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City of Casper planning to start passing credit, debit card service fees onto customers

The Casper City Council talked about passing credit card fees to City of Casper customers on Tuesday. (Screenshot via City of Casper, YouTube)

CASPER, Wyo. — On Tuesday, City of Casper staff presented a proposal to the City Council to start passing credit and debit card service fees onto customers.

Currently, the city pays such service fees when customers choose to pay with credit or debit cards. The City Council indicated during Tuesday’s work session that it supports the concept of passing such fees onto customers, and a formal resolution to change the policy will be considered at a regular council meeting.

City of Casper customers will be able to avoid the credit and debit card service fees if they pay bills using cash, checks, money orders or automated clearing house cards. If people choose to use credit or debit cards, the service fees will apply when making utility, community development, solid waste, police, cemetery, engineering, and metro payments. The Casper Recreation Division operates using a different credit card processing system than other city operations, but is separately contemplating a change to begin passing service fees onto customers, Johnson said.

The service fees will be 2.95%. There will also be a minimum fee of $2 plus the 2.95% service charge if the bill is too small for the 2.95% to reach $2. Therefore, minimum fees will apply to bills under about $68 paid using credit or debit card, Casper Financial Services Director Jill Johnson told the City Council. The city will not collect or see revenue shares from the service fees as these will be collected by third-party card processors.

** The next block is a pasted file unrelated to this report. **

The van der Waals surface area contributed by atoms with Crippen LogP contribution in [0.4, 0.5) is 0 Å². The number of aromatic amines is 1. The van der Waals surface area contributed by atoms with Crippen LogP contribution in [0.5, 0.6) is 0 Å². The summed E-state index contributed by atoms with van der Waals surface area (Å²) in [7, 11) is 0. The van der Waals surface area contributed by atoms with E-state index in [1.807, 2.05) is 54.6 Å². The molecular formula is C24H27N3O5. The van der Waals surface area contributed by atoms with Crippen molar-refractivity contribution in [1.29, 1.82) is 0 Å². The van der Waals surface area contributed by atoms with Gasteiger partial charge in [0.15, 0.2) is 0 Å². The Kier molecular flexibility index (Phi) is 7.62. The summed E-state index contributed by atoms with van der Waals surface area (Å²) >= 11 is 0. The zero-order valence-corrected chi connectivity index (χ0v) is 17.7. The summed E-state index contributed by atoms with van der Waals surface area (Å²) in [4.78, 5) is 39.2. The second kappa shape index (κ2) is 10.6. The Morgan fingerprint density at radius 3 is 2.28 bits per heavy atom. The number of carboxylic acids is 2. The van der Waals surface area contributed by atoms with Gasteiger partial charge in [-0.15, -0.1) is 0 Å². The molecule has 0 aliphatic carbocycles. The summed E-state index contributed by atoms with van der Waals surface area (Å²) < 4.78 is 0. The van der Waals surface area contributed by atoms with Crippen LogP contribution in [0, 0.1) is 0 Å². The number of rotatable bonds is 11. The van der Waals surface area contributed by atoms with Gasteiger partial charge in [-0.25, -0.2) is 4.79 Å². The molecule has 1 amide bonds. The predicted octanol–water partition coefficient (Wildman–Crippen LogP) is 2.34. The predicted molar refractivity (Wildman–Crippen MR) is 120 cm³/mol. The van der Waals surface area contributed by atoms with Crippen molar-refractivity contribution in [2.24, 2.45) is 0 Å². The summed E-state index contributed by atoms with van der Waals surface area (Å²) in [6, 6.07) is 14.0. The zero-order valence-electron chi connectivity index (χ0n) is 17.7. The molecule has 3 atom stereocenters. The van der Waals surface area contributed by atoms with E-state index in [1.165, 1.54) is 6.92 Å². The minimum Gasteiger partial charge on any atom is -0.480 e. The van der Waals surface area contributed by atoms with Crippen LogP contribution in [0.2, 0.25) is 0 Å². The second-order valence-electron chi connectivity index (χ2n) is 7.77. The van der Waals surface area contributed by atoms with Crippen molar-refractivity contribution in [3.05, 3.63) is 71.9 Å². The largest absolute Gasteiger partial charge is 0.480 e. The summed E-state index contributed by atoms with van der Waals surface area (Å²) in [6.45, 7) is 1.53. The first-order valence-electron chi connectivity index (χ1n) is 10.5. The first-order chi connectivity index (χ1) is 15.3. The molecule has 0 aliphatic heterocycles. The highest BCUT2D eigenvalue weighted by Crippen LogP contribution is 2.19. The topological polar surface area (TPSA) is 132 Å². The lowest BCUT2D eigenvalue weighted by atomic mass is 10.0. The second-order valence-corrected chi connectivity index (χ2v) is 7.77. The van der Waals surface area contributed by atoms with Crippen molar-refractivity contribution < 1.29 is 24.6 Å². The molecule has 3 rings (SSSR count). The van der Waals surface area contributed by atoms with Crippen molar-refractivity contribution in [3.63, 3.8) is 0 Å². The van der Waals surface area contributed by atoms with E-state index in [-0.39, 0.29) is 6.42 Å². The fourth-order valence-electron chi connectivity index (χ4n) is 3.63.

The city’s Finance Committee discussed the proposal in July and reached a recommendation that the city begin passing service fees onto customers as other government entities and businesses do, Johnson said. Passing the fees onto customers could result in about $168,500 in budget savings, primarily from utility service fees the city currently absorbs, according to Johnson.

Councilmember Lisa Engebretsen said she thinks passing credit card fees onto customers is reasonable as it is becoming commonplace.

“I think [the] public [is] getting more and more accustomed to getting fees pushed onto them,” she said. “As long as they know they have to pay these fees, I don’t think the public is going to have much of a pushback.”

One nuance to the City Council’s conversation relates to the Community Development Department. With Community Development considering transitioning to an electronic system and possibly accepting only credit or debit card payments, Johnson said the City Council could consider having the city continue absorbing service fees rather than passing those onto customers.

For the time being, however, Community Development will continue accepting other forms of payment. If a transition to only accepting credit or debit card payments is made, Vice Mayor Bruce Knell and Councilmember Kyle Gamroth said they think the city should absorb service fee costs.

If customers have options to pay city bills using methods other than credit or debit cards, Knell and Gamroth were in agreement with other councilmembers that passing the service fee onto customers would be reasonable. With the city absorbing card fees, Knell noted that this amounts to taxpayers in general subsidizing such fees for individual city customers.

“I don’t think all taxpayers should be paying for those that pay with a credit card,” he said.

Knell added that he thinks credit card rewards can outweigh impacts from service fees passed onto people.

Details regarding the proposed policy change are available in the following staff memo:


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